A Simple Method for Fighting System Proliferation and Reducing Technical Debt


A simple tactic for fighting the ever-growing list of legacy applications, spreadsheets, reports, customizations, and processes that no one knows how to maintain, but nobody seems to want to get rid of (aka Technical Debt).

Here’s a modest proposal – how to fight the ever-growing list of legacy applications, spreadsheets, reports, customizations, and processes that no one knows how to maintain, but nobody seems to want to get rid of (aka Technical Debt)?

Where Do These Things Come From?

Often they are the brainchild of a Driven, Capable Leader that has a particular metric they are accountable for. This could be high level strategic stuff (decrease Working Capital! … increase On Time Delivery! …) or block-and-tackle operational stuff (track expense exceptions! … monitor critical WIP! …). When implemented, these new processes and tools were absolutely the right thing to do – yes, because the objective was correct, but primarily because they were supported, even suggested, by the Driven, Capable Leader.

Does it matter if they were implemented by the IT group? Not really – shadow IT is a known concept, and agile companies should stay out of the way of these enabling technology efforts – hopefully assuming that the Driven, Capable Leader invests the correct amount of time in support and cross training as time goes on.

Unstoppable Entropy?

Time inevitably moves on, objectives and requirements change – but these apps, spreadsheets, reports, customizations, and processes seem to stay around forever, growing roots into the organizational turf, benignly resistant to periodic efforts to prune. People also change – but these “systems” take on an aura of legend and permanence, and the folks that follow in the founders’ footsteps are loath to spend any time rethinking their set ways.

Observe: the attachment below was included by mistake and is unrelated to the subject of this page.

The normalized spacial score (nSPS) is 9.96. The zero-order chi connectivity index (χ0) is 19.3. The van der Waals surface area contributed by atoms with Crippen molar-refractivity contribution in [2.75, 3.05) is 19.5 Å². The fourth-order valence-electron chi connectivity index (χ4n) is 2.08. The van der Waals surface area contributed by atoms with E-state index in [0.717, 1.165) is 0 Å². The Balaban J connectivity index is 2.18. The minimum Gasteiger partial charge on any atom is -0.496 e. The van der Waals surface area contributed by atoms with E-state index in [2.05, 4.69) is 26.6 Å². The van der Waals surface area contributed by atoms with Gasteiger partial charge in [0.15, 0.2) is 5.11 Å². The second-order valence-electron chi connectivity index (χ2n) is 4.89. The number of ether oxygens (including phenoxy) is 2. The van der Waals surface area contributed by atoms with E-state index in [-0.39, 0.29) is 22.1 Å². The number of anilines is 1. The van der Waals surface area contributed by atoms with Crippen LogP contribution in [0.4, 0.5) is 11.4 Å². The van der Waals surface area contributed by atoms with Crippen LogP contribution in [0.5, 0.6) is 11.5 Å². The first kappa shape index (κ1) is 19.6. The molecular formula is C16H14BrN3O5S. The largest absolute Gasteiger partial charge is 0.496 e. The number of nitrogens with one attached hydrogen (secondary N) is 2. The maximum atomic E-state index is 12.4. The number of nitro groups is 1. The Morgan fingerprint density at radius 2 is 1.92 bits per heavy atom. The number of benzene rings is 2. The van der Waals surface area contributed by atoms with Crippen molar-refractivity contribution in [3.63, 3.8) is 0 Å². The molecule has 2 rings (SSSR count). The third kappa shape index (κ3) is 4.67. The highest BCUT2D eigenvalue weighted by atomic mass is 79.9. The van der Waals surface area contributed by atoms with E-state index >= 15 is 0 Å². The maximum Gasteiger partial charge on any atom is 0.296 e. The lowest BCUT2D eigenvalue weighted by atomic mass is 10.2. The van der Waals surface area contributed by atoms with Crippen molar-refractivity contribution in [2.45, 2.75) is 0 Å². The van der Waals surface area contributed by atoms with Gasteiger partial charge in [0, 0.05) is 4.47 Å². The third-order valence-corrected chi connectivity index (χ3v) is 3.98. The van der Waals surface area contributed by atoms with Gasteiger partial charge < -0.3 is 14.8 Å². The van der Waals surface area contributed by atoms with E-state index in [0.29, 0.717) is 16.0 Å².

IT will often launch efforts to reduce the footprint of multiple “systems”, driven by the promise of freeing up resources for the Really Important apps, spreadsheets, reports, customizations, integrations, and processes that are filling their backlogs. How might we break from this cycle?

Congratulations on your New Position

Here’s an interesting approach to try to break free; monitor the personnel changes in your organization. When someone leaves – to take on a higher role (yay!) or move to another company (alas!), it’s quite possible that the Strong Preference for Using (or Strong Resistance to Changing) this particular app, spreadsheet, etc. will leave with them.

Also – the new Driven, Capable Leader may want to do things differently. Yes, it’s typically good leadership style to spend the first 90 days listening and learning (not changing), but the opportunity may be there to pause and question current legacy practice before they get indoctrinated into local lore.

So use this change event to engage with this new Leader – learn about their objectives, the metrics they are accountable for (and what objectives and metrics they will use to drive their teams), and what methods – information-based or other – are important to them. And question all systems – not just shadow IT, but systems the IT department had a hand in creating as well.

Minimal, easy success here will deliver a good opening relationship with the new leader, and a shot at awareness of the IT group’s capabilities and focus. Best case – you can reverse the inexorable growth of internally developed “agile” solutions, reduce the complexity of your environment – and free up resources (money and people) to reallocate elsewhere.

Groening Office
Who had this major insight?

5 May, 2014

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